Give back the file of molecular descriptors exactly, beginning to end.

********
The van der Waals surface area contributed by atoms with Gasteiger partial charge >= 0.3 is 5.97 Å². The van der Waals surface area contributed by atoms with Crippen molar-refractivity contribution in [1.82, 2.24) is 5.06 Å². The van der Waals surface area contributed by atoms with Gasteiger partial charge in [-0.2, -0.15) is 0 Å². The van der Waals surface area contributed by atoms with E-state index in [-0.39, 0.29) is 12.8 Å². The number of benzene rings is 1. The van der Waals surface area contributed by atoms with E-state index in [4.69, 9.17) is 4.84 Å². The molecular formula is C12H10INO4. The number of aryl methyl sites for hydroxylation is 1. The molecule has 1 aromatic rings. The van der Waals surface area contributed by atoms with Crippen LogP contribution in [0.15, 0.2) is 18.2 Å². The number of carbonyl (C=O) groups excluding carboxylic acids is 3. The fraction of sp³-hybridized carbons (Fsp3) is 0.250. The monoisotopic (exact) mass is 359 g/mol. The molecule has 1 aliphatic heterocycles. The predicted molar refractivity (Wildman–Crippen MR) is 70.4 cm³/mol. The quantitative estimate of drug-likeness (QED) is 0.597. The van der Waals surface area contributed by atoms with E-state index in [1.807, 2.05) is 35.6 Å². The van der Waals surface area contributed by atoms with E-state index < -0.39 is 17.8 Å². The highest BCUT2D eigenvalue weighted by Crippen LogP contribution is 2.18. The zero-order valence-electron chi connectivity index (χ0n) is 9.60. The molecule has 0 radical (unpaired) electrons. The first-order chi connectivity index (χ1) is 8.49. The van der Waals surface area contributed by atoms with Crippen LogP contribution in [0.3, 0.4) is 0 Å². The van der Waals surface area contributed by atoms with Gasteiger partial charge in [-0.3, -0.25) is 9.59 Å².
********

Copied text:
The van der Waals surface area contributed by atoms with Gasteiger partial charge >= 0.3 is 5.97 Å². The van der Waals surface area contributed by atoms with Crippen molar-refractivity contribution in [1.82, 2.24) is 5.06 Å². The van der Waals surface area contributed by atoms with Gasteiger partial charge in [-0.2, -0.15) is 0 Å². The van der Waals surface area contributed by atoms with E-state index in [-0.39, 0.29) is 12.8 Å². The number of benzene rings is 1. The van der Waals surface area contributed by atoms with E-state index in [4.69, 9.17) is 4.84 Å². The molecular formula is C12H10INO4. The number of aryl methyl sites for hydroxylation is 1. The molecule has 1 aromatic rings. The van der Waals surface area contributed by atoms with Crippen LogP contribution in [0.15, 0.2) is 18.2 Å². The number of carbonyl (C=O) groups excluding carboxylic acids is 3. The fraction of sp³-hybridized carbons (Fsp3) is 0.250. The monoisotopic (exact) mass is 359 g/mol. The molecule has 1 aliphatic heterocycles. The predicted molar refractivity (Wildman–Crippen MR) is 70.4 cm³/mol. The quantitative estimate of drug-likeness (QED) is 0.597. The van der Waals surface area contributed by atoms with E-state index in [1.807, 2.05) is 35.6 Å². The van der Waals surface area contributed by atoms with E-state index < -0.39 is 17.8 Å². The highest BCUT2D eigenvalue weighted by Crippen LogP contribution is 2.18. The zero-order valence-electron chi connectivity index (χ0n) is 9.60. The molecule has 0 radical (unpaired) electrons. The first-order chi connectivity index (χ1) is 8.49. The van der Waals surface area contributed by atoms with Crippen LogP contribution in [0.3, 0.4) is 0 Å². The van der Waals surface area contributed by atoms with Gasteiger partial charge in [-0.3, -0.25) is 9.59 Å².